10 – Thou shalt use the simplest feasible technologies to keep the focus on ecology

You will I am sure have noticed that I have repeatedly emphasized that the important thing is the mindset and approach not the technology. You can do everything I suggest here in Excel. You can also do everything I suggest here in an SQL database. Which should you use? Well you have to weigh it out. In particular I think the main trade-off is learning-curve vs scaling. Using more complicated technologies (like an SQL database) is a steep learning curve for almost all ecologists. This weighs heavily towards using familiar tools. But the bigger and more complicated your data is, the more that learning curve starts to pay off in the ease with which these concepts can be put into practice (and the automatic error checking built into more advanced tools). In short, the bigger and more complicated your data, the more it is likely it is worth the learning curve of a newer more sophisticated tool. But don’t let a computer savvy person intimidate you into saying you have to do data management in an SQL database. Or that you have to normalize your data.


So overall I have been arguing for a workflow (or pipeline if you prefer) that looks like (Figure 10):

Figure 10 - Pipeline

Figure 10 – Pipeline

So you will start with some dimension tables (probably created by hand in advance) and one fact table (“Raw data in Star Schema”) that will contain errors. You will clean these errors up by scripts which will create a new star schema that is almost identical in size and shape (“Cleaned Data in Star Schema”) and then you will denormalize it and end up with one mega row-column table or multidimensional cube (“Denormalized Analysis Data”). Note that this pipeline calls for 3 “copies” of the data. I put copies in quotes because they are certainly copies (i.e. distinct files that contain redundant information) but if you follow the text on the arrow and create these copies not by hand but by scripts that can be rerun, then in many ways these are really just 3 different views on the data, not 3 copies.

Tomorrow I will post an example dataset and an example R script that moves through the data in agreement with these 10 commandments.

I’m curious. For those of you who think a lot about ecoinformatics, what do you agree or disagree with? And for those of you who are new to these concepts, what have I explained poorly? What needs expansion?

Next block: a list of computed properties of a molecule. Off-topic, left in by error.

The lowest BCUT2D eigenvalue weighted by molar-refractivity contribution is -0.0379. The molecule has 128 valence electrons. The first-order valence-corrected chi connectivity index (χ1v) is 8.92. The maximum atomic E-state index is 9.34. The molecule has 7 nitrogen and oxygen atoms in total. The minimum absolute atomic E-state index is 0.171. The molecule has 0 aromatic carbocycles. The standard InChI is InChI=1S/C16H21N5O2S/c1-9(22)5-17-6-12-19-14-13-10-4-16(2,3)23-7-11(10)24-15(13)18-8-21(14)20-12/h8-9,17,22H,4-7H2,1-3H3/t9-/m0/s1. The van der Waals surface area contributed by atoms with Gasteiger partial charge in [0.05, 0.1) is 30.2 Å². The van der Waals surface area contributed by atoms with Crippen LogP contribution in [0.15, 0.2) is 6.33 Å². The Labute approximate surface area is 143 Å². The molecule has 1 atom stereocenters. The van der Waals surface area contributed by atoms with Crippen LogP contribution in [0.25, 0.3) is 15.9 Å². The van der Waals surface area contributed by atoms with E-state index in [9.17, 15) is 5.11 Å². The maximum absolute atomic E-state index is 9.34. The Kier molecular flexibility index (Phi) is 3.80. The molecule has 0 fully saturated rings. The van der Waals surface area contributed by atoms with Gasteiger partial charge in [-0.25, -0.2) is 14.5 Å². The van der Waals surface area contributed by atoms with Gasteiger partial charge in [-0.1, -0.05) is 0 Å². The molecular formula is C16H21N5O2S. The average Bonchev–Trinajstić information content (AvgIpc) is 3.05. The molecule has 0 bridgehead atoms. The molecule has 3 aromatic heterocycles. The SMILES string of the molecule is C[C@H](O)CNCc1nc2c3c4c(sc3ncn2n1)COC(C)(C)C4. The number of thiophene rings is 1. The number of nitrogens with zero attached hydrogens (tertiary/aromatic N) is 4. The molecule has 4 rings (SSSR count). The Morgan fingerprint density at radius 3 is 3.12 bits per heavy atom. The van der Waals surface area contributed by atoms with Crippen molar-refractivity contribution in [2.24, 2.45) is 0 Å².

UPDATE – a direct link to the next day’s post with sample R code

UPDATE 2 – Eric Lind pointed out this nice paper by Elizabeth Borer et al on data management which matches many of the themes herein.

* I say nearly fully normalized because a real hard core normalizer would recognize in the real world we would probably have 60 families and only 5-10 diet types and recommend that diet-type be its own table and family would then have codes pointing into the diet type table. That way there is a master table of diet types where each diet is entered once and spelling scan be checked against it.

38 thoughts on “Ten commandments for good data management

  1. Brian,
    I’ve never seen this laid out so explicitly for ecologists. It will be fun to use in our weekly grad workshop for first semester students, Advanced EEB.

    My only comment is that field collections add a complementary activity–the curation of specimens/soil samples/root cores/photographs. In short, analog data. The same principles apply: never throw out a label, even if you reprint it. Keep old and new labels together with the specimen. If you process a photo, keep the raw image. Maintain and deposit voucher specimens. Separate raw data (specimen, or at least it’s tissue) from analyzed data (DNA barcodes, elemental chemistry, stable isotopes).

    And just as the media of digital data (remember tape drives, punch cards, floppy disks, Zip drives…?) need to be curated, biological specimens need to be stored, the ethanol topped off, the pinned specimens checked for dermistids. This is a lesson I continue to learn, sadly. A life in field biology generates a lab that can increasingly resemble your garage or attic, if you are not careful. I think we have 9 freezers and refrigerators full of berlese samples, soil samples, in thousands of nested plastic bags and vials.

    The extra workload of storing raw specimens (warehousing), and curating analog data was a big point of contention in the evolution of NEON, whose DNA evolved over time from biological survey, to digital maps of abiotic measures, to the hybrid we see today. One of the big tasks ahead comes in generating protocols/workflows on how to allocate and work with soil samples, pitfall trap catches, etc. Entomological types are familiar with this problem as “working with the by catch”.

    But as I said at the beginning, much of it rests on Brian’s 10 commandments, However, you left out 11: You’re all individuals! You’re all different!

    • Thanks Mike,

      Very interesting but now that you say it totally intuitive points about the parallels with “analog” data. And I’d never heard it but it makes sense about the issue with NEON.